Researchers uncover first-of-its-kind JavaScript based ransomware

© Thomas Peter
A new kind Javascript-based ransomware package is reportedly being sold on the dark web. Its users log into software that is provided as a service in exchange for giving the developers a cut of their extorted profits.

Emisoft Chief Technology Officer Fabian Wosar described the malware ‒ called Ransom32 ‒ and its web interface in a blog post, saying that users log in with their Bitcoin wallet addresses. Signups and connections are hidden within the Tor network, an anonymization system that requires special software to access.

Victims have critical files on their system held for ransom behind encryption that only the attacker has the key to unlock. Once logged in, cyber criminals are presented with a settings panel where they can adjust the messages displayed to those unlucky enough to be infected. Attackers can also track the payments made and see a list of the systems that were successfully infected.

Ransom32 works across operating systems and is based on the NW.js application development framework. The JavaScript malware is delivered in the form of a file named “chrome.exe” alongside a Tor client, which anonymizes all the traffic that is sent between the attacker and the victim.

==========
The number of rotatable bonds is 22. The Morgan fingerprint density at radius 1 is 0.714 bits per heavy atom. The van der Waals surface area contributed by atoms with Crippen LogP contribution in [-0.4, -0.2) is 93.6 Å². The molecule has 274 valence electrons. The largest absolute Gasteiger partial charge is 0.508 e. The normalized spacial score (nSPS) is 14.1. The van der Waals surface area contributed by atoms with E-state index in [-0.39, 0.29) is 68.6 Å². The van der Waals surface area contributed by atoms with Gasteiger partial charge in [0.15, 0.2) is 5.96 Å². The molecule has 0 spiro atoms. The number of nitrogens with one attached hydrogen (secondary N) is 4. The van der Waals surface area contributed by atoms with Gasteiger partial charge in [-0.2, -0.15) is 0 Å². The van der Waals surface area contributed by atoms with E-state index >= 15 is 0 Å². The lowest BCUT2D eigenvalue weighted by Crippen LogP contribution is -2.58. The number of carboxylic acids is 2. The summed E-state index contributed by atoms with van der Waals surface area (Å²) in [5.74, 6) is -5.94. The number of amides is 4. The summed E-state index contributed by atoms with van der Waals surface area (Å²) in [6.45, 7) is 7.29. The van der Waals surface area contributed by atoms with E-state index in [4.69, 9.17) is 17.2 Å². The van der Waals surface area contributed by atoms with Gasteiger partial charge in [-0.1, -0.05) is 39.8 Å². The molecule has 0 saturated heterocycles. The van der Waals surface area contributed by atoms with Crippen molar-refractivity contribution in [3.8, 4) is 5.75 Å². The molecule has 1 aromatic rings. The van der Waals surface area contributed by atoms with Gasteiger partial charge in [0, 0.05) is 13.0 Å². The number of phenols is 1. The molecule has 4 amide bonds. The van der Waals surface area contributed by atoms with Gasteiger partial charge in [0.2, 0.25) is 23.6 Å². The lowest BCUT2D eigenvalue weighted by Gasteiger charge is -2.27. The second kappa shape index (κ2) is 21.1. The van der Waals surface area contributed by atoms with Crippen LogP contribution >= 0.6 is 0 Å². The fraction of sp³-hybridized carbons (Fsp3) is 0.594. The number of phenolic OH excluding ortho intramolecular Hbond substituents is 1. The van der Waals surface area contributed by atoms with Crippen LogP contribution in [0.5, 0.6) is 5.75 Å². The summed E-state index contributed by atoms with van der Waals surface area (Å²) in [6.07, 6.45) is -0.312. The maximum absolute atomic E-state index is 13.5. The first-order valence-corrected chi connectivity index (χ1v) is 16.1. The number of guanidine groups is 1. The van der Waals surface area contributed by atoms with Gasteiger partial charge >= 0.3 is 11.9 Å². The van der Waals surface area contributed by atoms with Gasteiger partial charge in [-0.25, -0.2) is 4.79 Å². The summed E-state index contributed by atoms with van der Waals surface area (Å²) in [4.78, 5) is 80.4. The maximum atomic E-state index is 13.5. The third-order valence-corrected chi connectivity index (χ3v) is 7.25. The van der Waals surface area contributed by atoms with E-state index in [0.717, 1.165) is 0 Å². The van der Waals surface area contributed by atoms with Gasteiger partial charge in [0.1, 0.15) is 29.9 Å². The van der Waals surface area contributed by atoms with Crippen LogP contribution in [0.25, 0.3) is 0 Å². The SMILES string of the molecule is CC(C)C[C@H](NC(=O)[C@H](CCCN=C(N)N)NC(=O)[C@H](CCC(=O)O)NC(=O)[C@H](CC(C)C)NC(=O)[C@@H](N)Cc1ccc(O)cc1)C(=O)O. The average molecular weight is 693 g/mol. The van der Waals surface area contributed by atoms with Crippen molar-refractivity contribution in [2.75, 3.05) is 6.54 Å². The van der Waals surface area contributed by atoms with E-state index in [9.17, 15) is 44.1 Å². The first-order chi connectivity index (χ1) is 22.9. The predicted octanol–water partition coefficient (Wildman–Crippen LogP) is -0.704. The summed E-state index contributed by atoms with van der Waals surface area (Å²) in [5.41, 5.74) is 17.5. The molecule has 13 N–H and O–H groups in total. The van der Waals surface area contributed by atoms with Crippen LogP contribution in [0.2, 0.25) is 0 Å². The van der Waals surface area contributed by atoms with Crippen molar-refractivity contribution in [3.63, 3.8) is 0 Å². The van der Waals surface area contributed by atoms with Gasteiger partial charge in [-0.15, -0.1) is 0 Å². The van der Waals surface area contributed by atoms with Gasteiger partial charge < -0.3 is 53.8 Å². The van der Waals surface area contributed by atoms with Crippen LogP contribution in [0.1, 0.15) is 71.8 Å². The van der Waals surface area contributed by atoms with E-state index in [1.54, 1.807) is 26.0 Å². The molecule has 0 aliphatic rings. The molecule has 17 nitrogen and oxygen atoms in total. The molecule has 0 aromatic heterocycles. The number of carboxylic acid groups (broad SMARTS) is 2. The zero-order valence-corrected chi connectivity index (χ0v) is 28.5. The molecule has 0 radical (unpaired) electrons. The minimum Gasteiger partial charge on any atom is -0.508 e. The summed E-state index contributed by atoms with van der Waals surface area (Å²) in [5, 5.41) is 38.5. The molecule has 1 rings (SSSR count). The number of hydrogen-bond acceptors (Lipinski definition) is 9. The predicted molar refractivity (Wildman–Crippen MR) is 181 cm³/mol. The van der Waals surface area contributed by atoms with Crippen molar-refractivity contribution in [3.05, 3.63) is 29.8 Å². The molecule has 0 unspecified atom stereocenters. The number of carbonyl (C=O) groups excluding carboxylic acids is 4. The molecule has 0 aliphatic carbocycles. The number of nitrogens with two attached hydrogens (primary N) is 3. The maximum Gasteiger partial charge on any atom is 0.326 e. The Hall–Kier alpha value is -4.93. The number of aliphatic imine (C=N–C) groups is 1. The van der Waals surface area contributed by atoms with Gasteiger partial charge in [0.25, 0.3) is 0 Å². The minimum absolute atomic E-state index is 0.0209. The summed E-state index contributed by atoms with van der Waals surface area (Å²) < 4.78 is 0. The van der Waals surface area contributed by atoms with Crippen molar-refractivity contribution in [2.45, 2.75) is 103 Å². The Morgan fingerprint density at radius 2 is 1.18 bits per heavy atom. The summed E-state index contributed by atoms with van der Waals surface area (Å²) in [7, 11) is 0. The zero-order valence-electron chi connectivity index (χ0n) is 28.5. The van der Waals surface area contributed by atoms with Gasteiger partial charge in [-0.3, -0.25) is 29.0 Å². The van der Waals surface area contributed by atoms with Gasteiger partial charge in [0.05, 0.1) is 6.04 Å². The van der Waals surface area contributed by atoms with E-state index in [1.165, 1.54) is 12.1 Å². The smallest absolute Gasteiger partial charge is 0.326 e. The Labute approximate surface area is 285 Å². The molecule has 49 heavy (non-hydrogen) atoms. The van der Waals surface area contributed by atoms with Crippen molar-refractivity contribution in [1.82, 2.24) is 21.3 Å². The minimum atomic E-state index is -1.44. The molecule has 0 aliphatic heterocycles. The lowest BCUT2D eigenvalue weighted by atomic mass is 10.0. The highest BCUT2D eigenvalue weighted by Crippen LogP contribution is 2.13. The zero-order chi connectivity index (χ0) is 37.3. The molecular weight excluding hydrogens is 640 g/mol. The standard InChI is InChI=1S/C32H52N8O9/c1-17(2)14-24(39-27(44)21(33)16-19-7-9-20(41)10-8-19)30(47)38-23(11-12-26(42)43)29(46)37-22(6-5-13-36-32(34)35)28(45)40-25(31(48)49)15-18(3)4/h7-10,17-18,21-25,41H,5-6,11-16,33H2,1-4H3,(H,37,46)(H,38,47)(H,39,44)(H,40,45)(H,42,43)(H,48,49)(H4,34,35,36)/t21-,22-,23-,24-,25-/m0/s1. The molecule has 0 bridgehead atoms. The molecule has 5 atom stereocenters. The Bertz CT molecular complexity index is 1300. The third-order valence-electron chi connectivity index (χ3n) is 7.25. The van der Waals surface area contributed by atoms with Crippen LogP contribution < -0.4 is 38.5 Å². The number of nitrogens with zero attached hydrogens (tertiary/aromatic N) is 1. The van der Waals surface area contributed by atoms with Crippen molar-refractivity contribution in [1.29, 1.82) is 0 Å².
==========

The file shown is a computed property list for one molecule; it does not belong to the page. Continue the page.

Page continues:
After installing itself on a victim’s computer, Ransomware uses 128-bit AES encryption to hold hostage generally important file types, such as text files, PDFs, images, databases and music. If the victim wants to access these files again, they have to send payment in the form of bitcoin to the attacker, who can then choose to unlock them. The Ransom32 developers take a 25 percent cut of all the payments.

If a victim chooses to drag their feet, the payment required to unlock their computer will increase, the malware warns.

“You only have 4 days to submit the payment. When the provided time ends, payment will increase to 1 Bitcoins,” an example of Ransom32 says, as shown by security website BleepingComputer. “Also, if you don’t pay in 7 days, your unique key will be destroyed and you won’t be able to recover your files anymore.”

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Trying to get out of the ransom without paying is similarly cautioned against.

“If you try to remove this payment platform, you will never be able to decrypt your files and they will be lost forever,” the ransomware warns.

To show that they are serious about returning files safely, Ransom32 offers a novel feature “to decrypt a single file to demonstrate that the malware author has the capability to reverse the decryption," Wosar noted. "During this process the malware will send the encrypted AES key from the chosen file to the (command and control) server and gets the decrypted per-file AES key back in return."